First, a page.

"How prone all human institutions have been to decay; how subject the best-formed and most wisely organized governments have been to lose their check and totally dissolve; how difficult it has been for mankind, in all ages and countries, to preserve their dearest rights and best privileges, impelled as it were by an irresistible fate of despotism."

--James Monroe, speech in the Virginia Ratifying Convention, 1788


 
 
"No government, any more than an individual, will long be respected without being truly respectable."

-- James Madison, Federalist 62
 
 
"There is not a more important and fundamental principle in legislation, than that the ways and means ought always to face the public engagements; that our appropriations should ever go hand in hand with our promises. To say that the United States should be answerable for twenty-five millions of dollars without knowing whether the ways and means can be provided, and without knowing whether those who are to succeed us will think with us on the subject, would be rash and unjustifiable. Sir, in my opinion, it would be hazarding the public faith in a manner contrary to every idea of prudence."

-- James Madison, Speech in Congress, 1790
 
 
"Every man who loves peace, every man who loves his country, every man who loves liberty ought to have it ever before his eyes that he may cherish in his heart a due attachment to the Union of America and be able to set a due value on the means of preserving it."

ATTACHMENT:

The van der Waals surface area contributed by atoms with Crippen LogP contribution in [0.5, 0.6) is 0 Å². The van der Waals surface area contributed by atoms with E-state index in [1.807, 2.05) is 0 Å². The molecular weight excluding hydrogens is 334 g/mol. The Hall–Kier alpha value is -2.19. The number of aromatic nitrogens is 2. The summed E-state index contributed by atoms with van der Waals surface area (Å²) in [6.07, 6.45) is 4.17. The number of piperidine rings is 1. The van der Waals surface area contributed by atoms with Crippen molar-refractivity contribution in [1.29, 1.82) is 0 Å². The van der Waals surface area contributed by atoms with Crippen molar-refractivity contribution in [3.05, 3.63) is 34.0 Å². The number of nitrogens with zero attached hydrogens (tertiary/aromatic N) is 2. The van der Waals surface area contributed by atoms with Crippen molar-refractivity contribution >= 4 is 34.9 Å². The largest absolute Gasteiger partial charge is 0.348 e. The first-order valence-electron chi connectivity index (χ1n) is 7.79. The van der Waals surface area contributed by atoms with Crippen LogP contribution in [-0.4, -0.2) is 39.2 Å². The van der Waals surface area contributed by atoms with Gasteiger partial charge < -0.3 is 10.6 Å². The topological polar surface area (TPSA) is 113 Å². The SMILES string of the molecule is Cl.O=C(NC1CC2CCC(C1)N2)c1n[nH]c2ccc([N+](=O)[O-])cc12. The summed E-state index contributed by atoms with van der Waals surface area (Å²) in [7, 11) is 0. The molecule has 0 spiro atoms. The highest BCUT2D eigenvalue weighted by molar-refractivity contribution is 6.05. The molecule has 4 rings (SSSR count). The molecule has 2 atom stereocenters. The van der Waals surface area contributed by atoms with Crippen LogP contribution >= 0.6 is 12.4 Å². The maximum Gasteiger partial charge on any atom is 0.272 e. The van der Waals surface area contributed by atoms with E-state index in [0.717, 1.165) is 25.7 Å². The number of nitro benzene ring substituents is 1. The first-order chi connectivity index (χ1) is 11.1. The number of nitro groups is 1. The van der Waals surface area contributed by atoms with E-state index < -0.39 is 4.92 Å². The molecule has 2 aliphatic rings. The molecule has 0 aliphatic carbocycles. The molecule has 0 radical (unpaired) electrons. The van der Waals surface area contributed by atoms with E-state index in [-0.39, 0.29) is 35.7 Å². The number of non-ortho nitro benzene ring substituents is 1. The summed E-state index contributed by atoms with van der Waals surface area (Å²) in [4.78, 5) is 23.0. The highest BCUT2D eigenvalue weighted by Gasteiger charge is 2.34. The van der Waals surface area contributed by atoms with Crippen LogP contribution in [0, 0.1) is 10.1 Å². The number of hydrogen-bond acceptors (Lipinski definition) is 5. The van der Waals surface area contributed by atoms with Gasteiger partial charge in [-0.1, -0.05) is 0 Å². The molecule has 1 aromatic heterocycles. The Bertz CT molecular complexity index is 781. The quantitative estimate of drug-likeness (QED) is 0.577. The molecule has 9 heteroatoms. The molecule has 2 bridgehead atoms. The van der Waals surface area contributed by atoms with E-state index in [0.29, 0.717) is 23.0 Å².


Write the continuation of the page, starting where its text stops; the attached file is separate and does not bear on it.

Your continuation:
-- James Madison, Federalist No. 41

 
 
"There are more instances of the abridgment of the freedom of the people by gradual and silent encroachments of those in power than by violent and sudden usurpations."

-- James Madison, speech to the Virginia Ratifying Convention, 1788

 
 
"It is sufficiently obvious, that persons and property are the two great subjects on which Governments are to act; and that the rights of persons, and the rights of property, are the objects, for the protection of which Government was instituted. These rights cannot well be separated."

-- James Madison, Speech at the Virginia Convention, 1829


 
 
"In Europe, charters of liberty have been granted by power. America has set the example ... of charters of power granted by liberty. This revolution in the practice of the world, may, with an honest praise, be pronounced the most triumphant epoch of its history, and the most consoling presage of its happiness."

-- James Madison

 
 
"What is to be the consequence, in case the Congress shall misconstrue this part [the necessary and proper clause] of the Constitution and exercise powers not warranted by its true meaning, I answer the same as if they should misconstrue or enlarge any other power vested in them ... the success of the usurpation will depend on the executive and judiciary departments, which are to expound and give effect to the legislative acts; and in a last resort a remedy must be obtained from the people, who can by the elections of more faithful representatives, annul the acts of the usurpers."

-- James Madison, Federalist No. 44, 1788

 
 
FreeTheFirst.com

"The right of freely examining public characters and measures, and of free communication among the people thereon ... has ever been justly deemed the only effectual guardian of every other right."

 -- James Madison, Virginia Resolutions, 1798

 
 
"It is of great importance in a republic not only to guard the society against the oppression of its rulers, but to guard one part of the society against the injustice of the other part.
In the extended republic of the United States, and among the great variety of interests, parties, and sects which it embraces, a coalition of a majority of the whole society could seldom take place on any other principles than those of justice and the general good."

--James Madison, Federalist #51

*provided courtesy of americasprinciples.com